Nor, after more than a decade of fervent hype, do e-books show any signs of significantly encroaching on the territory of real books. See Mann, Thomas. The Oxford Guide to Library Research. New York: Oxford University Press, 2005.That was more than eight years ago. Bear in mind that Apple's iPad was introduced on April 3, 2010, just about three years ago. Apple sold 3 million iPads in the first 80 days of sales. Yes, although it seems like tablets have been around forever, it is just a few short years. There were a few tablet computers released in 2009 but most of the sales only began in 2010.
It is also interesting to note that Mann's argument, cited above, that the ebook would not make any progress in replacing paper (real books?) was based on the premise that people would not read them on their desktop computers. When that argument went out the window, did ebooks really start making inroads?
From watching the steady increase in tablet and smartphone usage, I would guess that they are being used more each year. But are people using them to read books? Depending on whose statistics you believe, ebooks have passed some categories of paper books in sales. See "US eBook Market Grew by 5% in Q1 2013, AAP Reports" citing statistics from the Association of American Publishers, Inc.
Personally, I would rather read a book on my iPad than on paper. But I have been limited by the availability of ebooks on subjects I am interested in reading about. Hence, the paper book by Thomas Mann I cite above.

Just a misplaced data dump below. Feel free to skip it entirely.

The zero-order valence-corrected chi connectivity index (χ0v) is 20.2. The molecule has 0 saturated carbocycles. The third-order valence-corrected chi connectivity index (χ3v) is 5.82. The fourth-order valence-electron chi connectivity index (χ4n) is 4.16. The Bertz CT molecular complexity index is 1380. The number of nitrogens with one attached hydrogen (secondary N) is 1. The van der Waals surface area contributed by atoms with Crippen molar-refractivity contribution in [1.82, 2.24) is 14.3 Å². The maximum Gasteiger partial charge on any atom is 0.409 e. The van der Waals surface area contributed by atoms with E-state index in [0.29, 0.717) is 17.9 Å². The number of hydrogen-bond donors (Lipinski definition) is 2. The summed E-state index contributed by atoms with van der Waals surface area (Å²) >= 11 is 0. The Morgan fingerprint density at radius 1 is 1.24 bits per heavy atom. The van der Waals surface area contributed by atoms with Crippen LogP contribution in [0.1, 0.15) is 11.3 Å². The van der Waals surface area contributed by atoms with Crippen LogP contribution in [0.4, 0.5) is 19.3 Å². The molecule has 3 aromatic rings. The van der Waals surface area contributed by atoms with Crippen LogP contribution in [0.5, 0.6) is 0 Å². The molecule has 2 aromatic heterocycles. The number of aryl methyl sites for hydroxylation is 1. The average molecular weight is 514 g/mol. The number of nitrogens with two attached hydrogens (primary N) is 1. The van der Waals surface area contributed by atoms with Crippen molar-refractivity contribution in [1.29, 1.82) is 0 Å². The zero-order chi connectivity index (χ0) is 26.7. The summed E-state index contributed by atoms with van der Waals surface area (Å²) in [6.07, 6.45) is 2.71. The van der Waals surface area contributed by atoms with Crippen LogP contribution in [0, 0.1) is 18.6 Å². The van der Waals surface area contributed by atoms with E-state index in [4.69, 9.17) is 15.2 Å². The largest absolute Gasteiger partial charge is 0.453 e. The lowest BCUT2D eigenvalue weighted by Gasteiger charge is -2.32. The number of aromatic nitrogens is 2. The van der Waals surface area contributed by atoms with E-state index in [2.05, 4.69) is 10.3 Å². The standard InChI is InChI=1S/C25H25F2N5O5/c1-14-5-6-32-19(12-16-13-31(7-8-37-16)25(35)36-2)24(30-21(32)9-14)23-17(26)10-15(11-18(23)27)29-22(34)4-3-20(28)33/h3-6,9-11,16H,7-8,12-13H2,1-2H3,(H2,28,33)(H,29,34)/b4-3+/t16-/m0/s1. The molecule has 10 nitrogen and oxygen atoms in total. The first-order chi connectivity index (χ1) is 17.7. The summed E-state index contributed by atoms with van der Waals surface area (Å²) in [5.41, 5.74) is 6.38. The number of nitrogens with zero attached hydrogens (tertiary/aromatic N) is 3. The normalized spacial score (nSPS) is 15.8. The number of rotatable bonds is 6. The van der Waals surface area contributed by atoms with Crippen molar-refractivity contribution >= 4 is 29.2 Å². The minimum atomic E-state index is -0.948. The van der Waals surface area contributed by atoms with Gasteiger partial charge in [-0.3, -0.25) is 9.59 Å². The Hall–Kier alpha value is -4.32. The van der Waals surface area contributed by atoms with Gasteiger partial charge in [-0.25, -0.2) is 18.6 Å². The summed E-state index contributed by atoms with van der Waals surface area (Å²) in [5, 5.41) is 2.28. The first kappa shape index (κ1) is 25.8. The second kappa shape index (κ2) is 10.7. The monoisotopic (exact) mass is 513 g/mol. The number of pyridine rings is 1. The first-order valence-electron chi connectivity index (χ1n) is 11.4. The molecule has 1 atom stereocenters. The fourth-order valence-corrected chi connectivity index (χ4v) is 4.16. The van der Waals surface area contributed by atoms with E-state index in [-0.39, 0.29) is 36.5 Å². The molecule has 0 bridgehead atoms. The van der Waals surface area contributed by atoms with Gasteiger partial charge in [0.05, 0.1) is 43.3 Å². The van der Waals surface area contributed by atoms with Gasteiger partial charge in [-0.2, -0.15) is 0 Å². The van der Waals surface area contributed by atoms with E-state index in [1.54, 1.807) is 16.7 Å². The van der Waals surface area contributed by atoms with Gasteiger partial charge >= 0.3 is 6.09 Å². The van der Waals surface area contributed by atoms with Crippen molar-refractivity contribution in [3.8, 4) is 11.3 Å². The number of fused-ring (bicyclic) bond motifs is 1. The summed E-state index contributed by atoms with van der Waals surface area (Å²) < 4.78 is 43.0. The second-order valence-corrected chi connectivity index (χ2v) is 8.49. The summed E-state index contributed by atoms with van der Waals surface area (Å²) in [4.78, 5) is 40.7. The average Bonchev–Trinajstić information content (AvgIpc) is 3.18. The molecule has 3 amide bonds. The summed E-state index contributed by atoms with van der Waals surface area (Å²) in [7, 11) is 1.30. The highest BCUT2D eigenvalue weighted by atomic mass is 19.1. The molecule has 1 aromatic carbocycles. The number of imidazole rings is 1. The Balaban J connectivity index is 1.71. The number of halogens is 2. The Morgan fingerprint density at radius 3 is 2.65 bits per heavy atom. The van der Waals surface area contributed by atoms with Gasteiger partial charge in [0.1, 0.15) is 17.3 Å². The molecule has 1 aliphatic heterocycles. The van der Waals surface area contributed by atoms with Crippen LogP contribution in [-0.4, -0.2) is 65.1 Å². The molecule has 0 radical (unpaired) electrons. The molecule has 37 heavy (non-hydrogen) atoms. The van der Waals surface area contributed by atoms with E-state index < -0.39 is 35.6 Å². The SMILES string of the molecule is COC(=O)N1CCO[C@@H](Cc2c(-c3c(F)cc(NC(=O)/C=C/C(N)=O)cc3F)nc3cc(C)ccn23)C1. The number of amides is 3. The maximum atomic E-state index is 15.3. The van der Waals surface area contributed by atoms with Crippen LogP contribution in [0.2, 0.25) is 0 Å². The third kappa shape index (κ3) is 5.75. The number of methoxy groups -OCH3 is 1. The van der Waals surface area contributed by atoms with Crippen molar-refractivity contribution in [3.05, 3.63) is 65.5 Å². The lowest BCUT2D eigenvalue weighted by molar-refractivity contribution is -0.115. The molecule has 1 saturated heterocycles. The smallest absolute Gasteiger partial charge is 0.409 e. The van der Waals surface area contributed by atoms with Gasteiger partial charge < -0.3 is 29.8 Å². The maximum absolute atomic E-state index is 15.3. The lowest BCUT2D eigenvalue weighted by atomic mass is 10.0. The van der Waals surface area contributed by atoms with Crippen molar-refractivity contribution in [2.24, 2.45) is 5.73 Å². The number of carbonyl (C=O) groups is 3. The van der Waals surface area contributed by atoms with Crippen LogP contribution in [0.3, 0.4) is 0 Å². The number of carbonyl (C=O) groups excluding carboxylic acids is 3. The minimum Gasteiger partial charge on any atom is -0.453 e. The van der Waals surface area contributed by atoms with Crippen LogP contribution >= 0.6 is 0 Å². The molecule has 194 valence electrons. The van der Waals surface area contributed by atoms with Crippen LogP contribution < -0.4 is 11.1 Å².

From a strictly economic standpoint, ebooks will inevitably replace the vast majority of paper books. It is so much less expensive to publish and distribute an ebook that there is literally no comparison. One indication of the popularity of reading ebooks is the fact that the New York Times Best Seller lists now have combined Print and E-Book Fiction and Non-fiction lists and separate lists for ebooks.
The main reason that ebooks have not yet had a huge impact on genealogists is that up until very recently few of the basic genealogy books were available in ebook format. This is still true of the newer books, but reference books and older source books are being converted to electronic format at an ever increasing rate. It is only a matter of time that genealogists will realize that most of the books they have been consulting for the past years are now available in ebook formats. For example, FamilySearch recently added just over 100,000 ebooks to FamilySearch.org's Books collection. I can access all of these on my iPad. It is easier to download the books to my desktop computer in PDF format and then put them in Dropbox and then on my iPad, I can move them to iBooks, Kindle or other readers. I am still using the original iPad so it is a little slow, but who needs speed when you are reading?
No, I do not see paper books going away any time soon. As a matter of fact, I have a couple of thousand of them that are resisting going away at all. But technology is inevitable. Tablets and readers keep getting lighter and thinner and faster and higher quality images.